A report released today by the British Art Market Federation (BAMF) is aimed at measuring the UK art trade and its impact on the larger economic landscape.
Prepared by Clare McAndrew’s Arts Economics, the report affirms that the UK hosts the second largest art market in the world, with £9.2bn in art and antiques sales representing 21% of transactions worldwide. (The US comes in first, with 40% market share, and China a close third, at 20%.) The industry employs 41,700 people directly and supports another 94,710 jobs in ancillary industries from restoration to logistics to IT. The overall contribution of the art market to the British economy was estimated at £1.46bn in 2016. This data, says Anthony Browne, chair of BAMF, “reinforces that the art market is something the government should care about”, particularly during the Brexit transition.
BAMF, a consortium that includes Christie’s, Sotheby’s and Phillips along with specialised trade organizations such as the Antiquarian Booksellers’ Association and the Royal Institution of Chartered Surveyors, last issued such a report in 2014. Since then, the overall value of the British market has declined 19%, versus a 17% drop over the same period globally. The biggest dent was to auction sales, which fell about 30%. Dealer sales, on the other hand, “appear to have been more stable, rising 3% year on year”, says the report.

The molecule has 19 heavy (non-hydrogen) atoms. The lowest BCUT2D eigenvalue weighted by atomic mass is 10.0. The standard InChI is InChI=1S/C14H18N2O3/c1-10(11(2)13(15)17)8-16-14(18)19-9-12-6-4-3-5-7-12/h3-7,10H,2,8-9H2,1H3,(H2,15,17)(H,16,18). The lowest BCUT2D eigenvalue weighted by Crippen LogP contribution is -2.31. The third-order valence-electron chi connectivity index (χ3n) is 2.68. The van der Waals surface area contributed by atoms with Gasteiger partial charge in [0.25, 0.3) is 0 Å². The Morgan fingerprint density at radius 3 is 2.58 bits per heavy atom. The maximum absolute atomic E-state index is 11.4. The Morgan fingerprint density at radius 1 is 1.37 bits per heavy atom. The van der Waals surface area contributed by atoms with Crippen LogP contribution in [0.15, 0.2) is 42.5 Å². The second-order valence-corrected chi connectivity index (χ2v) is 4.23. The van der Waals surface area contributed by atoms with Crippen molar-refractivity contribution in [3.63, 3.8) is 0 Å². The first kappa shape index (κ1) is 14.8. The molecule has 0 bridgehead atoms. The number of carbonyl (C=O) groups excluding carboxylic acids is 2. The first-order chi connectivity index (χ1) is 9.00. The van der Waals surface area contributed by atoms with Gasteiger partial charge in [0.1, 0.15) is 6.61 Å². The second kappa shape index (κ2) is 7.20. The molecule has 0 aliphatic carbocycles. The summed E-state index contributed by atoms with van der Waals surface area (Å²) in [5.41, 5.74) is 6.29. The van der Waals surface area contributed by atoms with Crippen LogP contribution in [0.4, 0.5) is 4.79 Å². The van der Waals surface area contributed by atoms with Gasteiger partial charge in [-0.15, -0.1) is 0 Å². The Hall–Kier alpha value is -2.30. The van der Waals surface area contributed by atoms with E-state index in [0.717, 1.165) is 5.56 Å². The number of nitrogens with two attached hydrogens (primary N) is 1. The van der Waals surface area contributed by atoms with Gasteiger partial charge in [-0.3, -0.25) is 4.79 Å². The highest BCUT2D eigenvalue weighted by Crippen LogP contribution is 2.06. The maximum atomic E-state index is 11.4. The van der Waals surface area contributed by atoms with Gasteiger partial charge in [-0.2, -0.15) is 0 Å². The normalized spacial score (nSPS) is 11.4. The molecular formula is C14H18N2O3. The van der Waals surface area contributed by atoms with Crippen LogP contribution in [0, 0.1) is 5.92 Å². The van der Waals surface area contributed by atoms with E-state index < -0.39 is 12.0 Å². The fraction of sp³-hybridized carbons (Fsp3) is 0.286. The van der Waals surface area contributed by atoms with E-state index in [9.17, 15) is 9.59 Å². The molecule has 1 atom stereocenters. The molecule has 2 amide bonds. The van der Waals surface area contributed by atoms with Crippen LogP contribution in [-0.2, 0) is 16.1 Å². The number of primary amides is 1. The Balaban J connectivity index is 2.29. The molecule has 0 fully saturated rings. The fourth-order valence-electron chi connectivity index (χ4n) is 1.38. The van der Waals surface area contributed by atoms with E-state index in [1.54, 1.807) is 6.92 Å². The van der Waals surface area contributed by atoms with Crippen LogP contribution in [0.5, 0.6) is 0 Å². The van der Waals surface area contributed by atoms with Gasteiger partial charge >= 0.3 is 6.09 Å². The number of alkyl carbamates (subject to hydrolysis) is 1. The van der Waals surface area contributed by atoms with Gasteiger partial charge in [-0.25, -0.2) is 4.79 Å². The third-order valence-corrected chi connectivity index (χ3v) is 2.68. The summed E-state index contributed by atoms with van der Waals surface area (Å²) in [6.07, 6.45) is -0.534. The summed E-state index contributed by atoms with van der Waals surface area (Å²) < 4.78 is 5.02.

The value of art imports to the UK also slipped from £4.063m in 2015 to £2.796m in 2016—largely in line with the global contraction, but a potential cause for concern when London must, says Browne, offer “a critical mass” of high-value material in order to attract international buyers. He believes that Brexit—and the abandonment of EU-imposed taxes and regulations—represents an opportunity to reexamine the nation’s competitiveness in a global context.
Still, refashioning the relationship to the continent will be thorny, and the report underscores the importance of cross-border trade for the UK market, which it says is under-estimated by official figures. “For some of the major auction houses, consignments from EU member states accounted for up to 25% of their UK sales on average”, the report says. Furthermore, between 15% and 20% of all purchases (auctions and dealers) went to EU buyers—an audience London can ill afford to lose if it is to maintain its razor-thin edge.
“The message for me is that you can’t be complacent”, says Browne. “You’ve got to create the right environment to encourage art sales and growth in the market.”